The High Court (Kiefel CJ, Gageler and Keane JJ, Nettle J, Edelman J) unanimously dismissed the appeal. The joint judges held that the Tribunal’s error in relation to timing did not rise to the level of jurisdictional error. Edelman J (with whom Nettle J agreed), also held that the error was not jurisdictional because it was neither a fundamental error nor one that could have affected the Tribunal’s decision: the ‘lack of materiality’ meant the error was not jurisdictional.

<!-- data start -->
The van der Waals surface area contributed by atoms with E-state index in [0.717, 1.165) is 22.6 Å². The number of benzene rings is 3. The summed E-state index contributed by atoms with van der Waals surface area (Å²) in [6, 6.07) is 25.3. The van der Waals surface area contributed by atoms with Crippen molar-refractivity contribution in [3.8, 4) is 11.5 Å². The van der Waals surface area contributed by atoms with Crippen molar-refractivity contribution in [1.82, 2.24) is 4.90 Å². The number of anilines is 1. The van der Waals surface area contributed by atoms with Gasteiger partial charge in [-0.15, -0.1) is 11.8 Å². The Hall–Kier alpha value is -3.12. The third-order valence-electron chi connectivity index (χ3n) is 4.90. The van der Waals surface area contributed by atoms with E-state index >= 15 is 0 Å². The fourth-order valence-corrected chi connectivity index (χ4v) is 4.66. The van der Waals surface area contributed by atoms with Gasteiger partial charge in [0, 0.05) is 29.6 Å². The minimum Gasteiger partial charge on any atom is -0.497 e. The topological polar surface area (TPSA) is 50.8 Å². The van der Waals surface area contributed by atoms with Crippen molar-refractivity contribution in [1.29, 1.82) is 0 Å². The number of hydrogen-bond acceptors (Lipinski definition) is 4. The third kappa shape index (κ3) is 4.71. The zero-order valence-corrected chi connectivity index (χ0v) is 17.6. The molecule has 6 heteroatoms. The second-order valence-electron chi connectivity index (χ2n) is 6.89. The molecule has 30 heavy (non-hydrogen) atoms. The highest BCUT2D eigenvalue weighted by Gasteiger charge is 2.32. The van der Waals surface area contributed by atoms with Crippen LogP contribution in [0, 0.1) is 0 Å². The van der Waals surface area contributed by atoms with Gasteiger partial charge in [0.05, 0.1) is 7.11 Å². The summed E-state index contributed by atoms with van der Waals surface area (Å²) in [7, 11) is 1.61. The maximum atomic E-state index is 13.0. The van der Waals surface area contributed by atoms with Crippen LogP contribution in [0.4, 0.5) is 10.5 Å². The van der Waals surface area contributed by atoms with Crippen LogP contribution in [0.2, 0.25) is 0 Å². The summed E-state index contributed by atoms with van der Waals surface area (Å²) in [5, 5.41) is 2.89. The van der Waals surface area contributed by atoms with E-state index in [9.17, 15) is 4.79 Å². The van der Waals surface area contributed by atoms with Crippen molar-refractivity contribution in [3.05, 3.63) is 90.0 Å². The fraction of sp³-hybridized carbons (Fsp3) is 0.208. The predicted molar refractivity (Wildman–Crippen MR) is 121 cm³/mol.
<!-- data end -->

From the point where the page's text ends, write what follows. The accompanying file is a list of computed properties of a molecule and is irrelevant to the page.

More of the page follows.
After reviewing the facts and decisions below, the joint judges turned first to conceptual debates about the term ‘jurisdiction’ (see –), noting that the High Court in Kirk v Industrial Court (NSW)  HCA 1 had picked up Jaffe’s emphasis on jurisdiction goes to the gravity of an organisational procedural error when it ‘express[ed] the constitutionally entrenched minimum content of the Continue reading